Every Team Needs A Pessimist — Learn Their Skills And Harness Them
Pessimism doesn’t just mean negativity; they have qualities others don’t
Both optimists and pessimists contribute to society. The optimist invents the aeroplane, the pessimist the parachute. — George Bernard Shaw
I’m a pessimist. I’ve been told countless times. What can I say, I’m a Programme Manager, it’s what I do best.
Hearing it at the start of my career was tough, though. All I thought was that people were telling me that I was negative. It knocked my confidence.
A few years into my career, after being bashed about, I started to feel disillusioned with my job. My co-workers were seeing me as a naysayer and quite rightly so. I was saying no often — with good reason; no one else was saying it when it needed to be said. So, one day I thought, “what would happen if I stopped being the person who says no? What would happen if I adopted the mindset of my co-workers?” There was only one way to find out. I decided for the next couple of weeks to ignore my inner voice and go with the crowd.
Do you know what happened when I did this? Programmes that were once successful started to fail. What was the problem? Well, before I took a backseat, I was the only pessimist in a team of optimists. I used to be the weight to stop the helium balloons from flying off in every which direction. Now, I was detached, just watching on as they floated off.
The lesson is pessimism can be just as good as optimism. Every team needs to have a pessimist. You just need to know how to get the best out of them.
Embrace The Pessimist
Pessimists plan for every eventuality. They allow for the hiccups and the bumps in the road. As a result, pessimists under-promise and over-deliver. If you ask a pessimist to create a plan, they’ll build in contingency and make sure no rock is left unturned.
Make use of their ability to plan.
Finding risks comes naturally to a pessimist — they’re continually considering what could go wrong. They pick everything apart and look at it from every angle; then they make an assessment and decide what to do with it. This can be frustrating for non-pessimists, but it’s important, every piece of work hinges on its risks.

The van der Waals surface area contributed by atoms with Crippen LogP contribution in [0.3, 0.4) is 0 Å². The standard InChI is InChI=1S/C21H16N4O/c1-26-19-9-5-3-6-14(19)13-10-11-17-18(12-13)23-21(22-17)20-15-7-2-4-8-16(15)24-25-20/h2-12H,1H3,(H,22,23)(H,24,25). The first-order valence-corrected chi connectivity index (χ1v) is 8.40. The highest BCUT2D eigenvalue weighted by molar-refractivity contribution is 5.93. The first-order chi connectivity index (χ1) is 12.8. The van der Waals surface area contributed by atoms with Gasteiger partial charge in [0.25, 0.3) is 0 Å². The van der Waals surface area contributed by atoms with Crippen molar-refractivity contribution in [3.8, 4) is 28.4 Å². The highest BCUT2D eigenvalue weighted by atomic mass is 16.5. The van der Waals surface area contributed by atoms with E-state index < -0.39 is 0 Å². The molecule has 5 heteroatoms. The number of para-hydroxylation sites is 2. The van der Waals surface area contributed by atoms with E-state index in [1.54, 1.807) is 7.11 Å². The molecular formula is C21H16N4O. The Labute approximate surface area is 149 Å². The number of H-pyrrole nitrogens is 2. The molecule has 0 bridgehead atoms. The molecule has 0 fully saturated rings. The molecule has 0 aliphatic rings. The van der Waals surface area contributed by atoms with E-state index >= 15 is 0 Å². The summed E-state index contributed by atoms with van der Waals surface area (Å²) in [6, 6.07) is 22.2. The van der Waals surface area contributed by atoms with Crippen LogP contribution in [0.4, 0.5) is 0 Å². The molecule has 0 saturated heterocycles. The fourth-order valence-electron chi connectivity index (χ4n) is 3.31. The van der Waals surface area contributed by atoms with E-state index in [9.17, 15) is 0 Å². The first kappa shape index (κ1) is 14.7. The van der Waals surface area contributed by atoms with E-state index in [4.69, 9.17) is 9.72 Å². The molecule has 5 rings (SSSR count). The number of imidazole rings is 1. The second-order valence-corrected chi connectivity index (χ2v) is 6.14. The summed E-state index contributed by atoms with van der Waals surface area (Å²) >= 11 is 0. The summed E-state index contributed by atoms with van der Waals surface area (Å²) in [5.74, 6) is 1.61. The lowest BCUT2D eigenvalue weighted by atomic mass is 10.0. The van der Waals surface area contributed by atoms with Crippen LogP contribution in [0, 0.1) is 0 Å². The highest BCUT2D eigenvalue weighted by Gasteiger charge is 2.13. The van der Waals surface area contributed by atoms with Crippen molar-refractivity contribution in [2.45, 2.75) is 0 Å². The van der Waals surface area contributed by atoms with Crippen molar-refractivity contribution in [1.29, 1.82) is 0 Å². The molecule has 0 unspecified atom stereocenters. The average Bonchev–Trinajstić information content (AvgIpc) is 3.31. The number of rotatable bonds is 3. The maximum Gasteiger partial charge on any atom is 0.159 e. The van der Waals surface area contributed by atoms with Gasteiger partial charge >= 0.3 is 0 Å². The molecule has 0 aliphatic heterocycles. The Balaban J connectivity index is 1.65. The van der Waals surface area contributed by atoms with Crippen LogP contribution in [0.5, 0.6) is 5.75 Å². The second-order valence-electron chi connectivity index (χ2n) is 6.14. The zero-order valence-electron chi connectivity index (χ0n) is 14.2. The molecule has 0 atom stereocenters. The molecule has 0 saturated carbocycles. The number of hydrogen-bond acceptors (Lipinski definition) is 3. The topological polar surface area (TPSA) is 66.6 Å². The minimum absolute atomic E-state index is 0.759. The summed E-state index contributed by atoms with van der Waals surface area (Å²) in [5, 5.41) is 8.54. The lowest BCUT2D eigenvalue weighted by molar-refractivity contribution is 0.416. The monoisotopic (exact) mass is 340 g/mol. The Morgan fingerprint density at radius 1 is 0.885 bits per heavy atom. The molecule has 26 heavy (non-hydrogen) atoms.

They mitigate, and when things go wrong, they limit the damage.
Getting stuff done
A pessimist won’t look around them and think, “I can leave this, someone else will pick it up”. They see the worst in a situation, and often in people, too. There’s only one person they can trust — themselves. So, they just get on with it.
You can always rely on a pessimist to deliver — they’re the one team member you don’t have to worry.
No such thing as spontaneity
Have you ever worked in a group where you’ve all come to a joint decision and then one person decides to something completely different? Yeah, that’ll never be a pessimist. They’ve already got enough doubt in their mind to start being spontaneous.
They will always stay to plan; what’s more, they’ll keep everyone else to plan, too.
What To Watch Out For
Working with a pessimist isn’t all pros, though; there are cons, too.
Too much negativity
I’m sure there are times when every pessimist should see things more positively, but not all the time. You can’t always find positives in situations when there’s none to be found. But, if there are positives, they need to be acknowledged.
Too much negativity will prevent a team from moving forwards — keep pessimistic views in check.
Most pessimists think of themselves as realists. And, they’ll often tell you that they’re a realist — I know I have done so in the past. But, as long as you know what they are, there’s no need to argue semantics. After all, pessimism usually means negativity and no one wants to be called negative.
Ultimately, you’ve identified the pessimist, and you know what their skill-set is so why bother upsetting someone with a label?
Too many pessimists
Have you heard the phrase, “too many cooks spoil the broth”? Well, I can assure you that too many pessimists are sure to ruin any party! You don’t want a dominant personality trait in a team as your decisions will likely be biased.
Too many pessimists will have you bogged down in what could go wrong — so much so that you’ll never get going.
Just like optimists find pessimists exhausting, the same works the other way. Positivity doesn’t come naturally to them, that’s what they find so tiring. Exercises like the “Six Thinking Hats” will help to keep a balance in discussions.
If you want to bring the best out of a pessimist, tone down the optimism and appreciate them for who they are.
Optimists always look on the bright side; they often get carried away in their success. If you work in an industry where there’s risk involved — pretty much every sector — this is dangerous. It will likely lead to failure at some point.
Pessimists can pull the brakes on the getaway train of optimism. They slow the group down, allow them to catch their breath and ask, “but what if?” They stress test the scenarios, identify the shortcomings and get into the detail.
If you’re ever in doubt about something, give it to a pessimist, they’ll find every possible way it may go wrong. But, make sure you find the balance.